Consenting adults: It’s a two-part test

 

Lately, there has been some confusion about when you need consent. In too many discussions of rape cases, people are blaming everyone but the person responsible – Miley Cyrus, say, or the “culture,” or the victim.

Montana District Judge G. Todd Baugh recently let off with a 30-day sentence a teacher, Stacey Dean Rambold, who raped a 14-year-old. And in the course of doing so, Baugh pointed out that the victim was “older than her chronological age” and that “it wasn’t this forcible beat-up rape.”

In apologizing for one of his lousy sentences, the judge later said that he was “not sure just what I was attempting to say, but it did not come out correct.”

Which is pretty terrible as apologies go.

I’m sure what he meant to say was, “Women are people, rape is rape, I’m going to go rethink my life and, gee, these sentencing guidelines are kind of screwy.”

Not “forcible”? That doesn’t mean there was consent.

And consent is not optional.

People need to stop treating consent as if it’s nice but not required, like holding doors open for people or carrying mints. They also need to stop treating consent as if it’s implied if you are female and ever pick up a drink.

Consent is not . . . you are a woman who left the house wearing (item of clothing that my grandmother does not own).

Consent is not . . . you seem pretty mature.

Consent is not . . . you climbed out of the bowels of a teddy bear and gyrated.

Consent is not . . . you sang along with “Blurred Lines” and giggled.

Consent is not . . . well, I didn’t have to club you and drag you back to my cave.

Consent is not . . . you are my student.

Consent is making certain that the other adult you are about to have sex with wants to have sex with you. Notice: adult. Children and most teenagers cannot consent, and they especially cannot consent if you are their teacher, an adult in a position of power over them. At that age, brains are not fully developed even if bodies are.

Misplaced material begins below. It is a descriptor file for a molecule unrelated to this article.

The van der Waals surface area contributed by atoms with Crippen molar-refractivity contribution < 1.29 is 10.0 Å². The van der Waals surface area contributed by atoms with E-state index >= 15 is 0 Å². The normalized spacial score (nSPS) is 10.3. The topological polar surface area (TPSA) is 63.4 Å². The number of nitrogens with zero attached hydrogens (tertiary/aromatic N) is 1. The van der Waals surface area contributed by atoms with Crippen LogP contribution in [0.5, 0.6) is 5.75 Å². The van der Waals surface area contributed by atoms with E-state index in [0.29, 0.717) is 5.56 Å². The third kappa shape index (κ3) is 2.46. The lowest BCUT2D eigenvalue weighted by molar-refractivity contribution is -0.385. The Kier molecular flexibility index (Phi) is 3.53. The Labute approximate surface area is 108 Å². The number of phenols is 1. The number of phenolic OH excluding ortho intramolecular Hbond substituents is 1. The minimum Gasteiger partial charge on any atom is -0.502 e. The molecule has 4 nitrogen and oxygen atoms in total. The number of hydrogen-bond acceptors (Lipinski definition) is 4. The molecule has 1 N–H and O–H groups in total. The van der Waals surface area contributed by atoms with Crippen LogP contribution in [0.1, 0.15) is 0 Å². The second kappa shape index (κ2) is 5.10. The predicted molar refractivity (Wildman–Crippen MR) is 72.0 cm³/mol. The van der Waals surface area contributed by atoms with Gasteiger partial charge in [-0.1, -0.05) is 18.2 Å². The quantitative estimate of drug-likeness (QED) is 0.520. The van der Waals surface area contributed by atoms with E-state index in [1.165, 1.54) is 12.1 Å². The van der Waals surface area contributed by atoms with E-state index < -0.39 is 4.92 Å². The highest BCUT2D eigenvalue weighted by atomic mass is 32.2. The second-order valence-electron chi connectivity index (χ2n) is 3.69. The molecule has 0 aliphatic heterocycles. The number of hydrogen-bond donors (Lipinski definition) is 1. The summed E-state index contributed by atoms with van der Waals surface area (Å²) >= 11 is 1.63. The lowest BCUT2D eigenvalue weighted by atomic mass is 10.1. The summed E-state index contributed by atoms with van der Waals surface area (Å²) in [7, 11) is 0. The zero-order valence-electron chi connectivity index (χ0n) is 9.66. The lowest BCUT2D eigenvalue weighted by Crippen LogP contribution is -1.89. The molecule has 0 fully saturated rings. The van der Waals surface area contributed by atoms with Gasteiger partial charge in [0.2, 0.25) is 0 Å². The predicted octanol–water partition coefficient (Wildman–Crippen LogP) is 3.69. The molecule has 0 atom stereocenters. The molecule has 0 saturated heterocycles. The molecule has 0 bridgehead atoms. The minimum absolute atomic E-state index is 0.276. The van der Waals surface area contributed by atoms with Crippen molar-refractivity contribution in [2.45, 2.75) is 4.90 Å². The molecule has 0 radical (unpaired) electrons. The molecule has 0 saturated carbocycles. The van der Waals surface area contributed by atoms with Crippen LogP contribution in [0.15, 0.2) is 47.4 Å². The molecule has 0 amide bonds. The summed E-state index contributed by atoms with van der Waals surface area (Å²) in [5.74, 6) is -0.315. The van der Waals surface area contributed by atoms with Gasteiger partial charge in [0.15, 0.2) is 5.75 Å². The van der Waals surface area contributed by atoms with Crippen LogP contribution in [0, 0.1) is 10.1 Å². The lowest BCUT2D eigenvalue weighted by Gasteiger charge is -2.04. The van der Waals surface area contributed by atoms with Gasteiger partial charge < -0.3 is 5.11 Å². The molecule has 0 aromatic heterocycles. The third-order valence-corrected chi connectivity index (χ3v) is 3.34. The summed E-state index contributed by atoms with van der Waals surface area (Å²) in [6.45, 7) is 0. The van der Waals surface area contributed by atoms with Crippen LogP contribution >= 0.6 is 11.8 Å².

There are many decisions that we as a society have decided teenagers are not capable of making, even if we allow them to dictate all movies that come to theaters. The fact that a teenager feels capable of making a decision does not mean that the teenager is actually capable, as anyone who has been a teenager or wrestled car keys away from a teenager will tell you.

And if you fail to get permission, because your partner is too young to consent, or too drunk, or any other reason — this is on you.

This should go without saying. But somehow, it doesn’t.

Excerpted from Alexandra Petri’s blog at washingtonpost.com/blogs/compost

© 2013, The Washington Post.

Read more From Our Inbox stories from the Miami Herald

  • Polling trends that matter

    Recent polling for the 2014 midterms and beyond is plentiful but not always illuminating. There are two exceptions to this: polls that show a consensus for a trend/wave election and dramatic movement toward a particular candidate.

  • Why the impeachment chatter continues

    If Republicans want to know why Democrats are talking incessantly about impeachment, even fundraising off the possibility, they need only look to themselves. The GOP leadership has resisted every opportunity to kill the idea. Sure, House Speaker John Boehner, R-Ohio, called it “all a scam started by Democrats at the White House,” before adding, “We have no plans to impeach the president. We have no future plans.” But that’s cold comfort given his use of the present tense and his demonstrated inability to keep his calamitous caucus in line.

  • A GOP ultimatum to Vlad

    With the party united, the odds are now at least even that the GOP will not only hold the House but also capture the Senate in November.

Miami Herald

Join the
Discussion

The Miami Herald is pleased to provide this opportunity to share information, experiences and observations about what's in the news. Some of the comments may be reprinted elsewhere on the site or in the newspaper. We encourage lively, open debate on the issues of the day, and ask that you refrain from profanity, hate speech, personal comments and remarks that are off point. Thank you for taking the time to offer your thoughts.

The Miami Herald uses Facebook's commenting system. You need to log in with a Facebook account in order to comment. If you have questions about commenting with your Facebook account, click here.

Have a news tip? You can send it anonymously. Click here to send us your tip - or - consider joining the Public Insight Network and become a source for The Miami Herald and el Nuevo Herald.

Hide Comments

This affects comments on all stories.

Cancel OK

  • Marketplace

Today's Circulars

  • Quick Job Search

Enter Keyword(s) Enter City Select a State Select a Category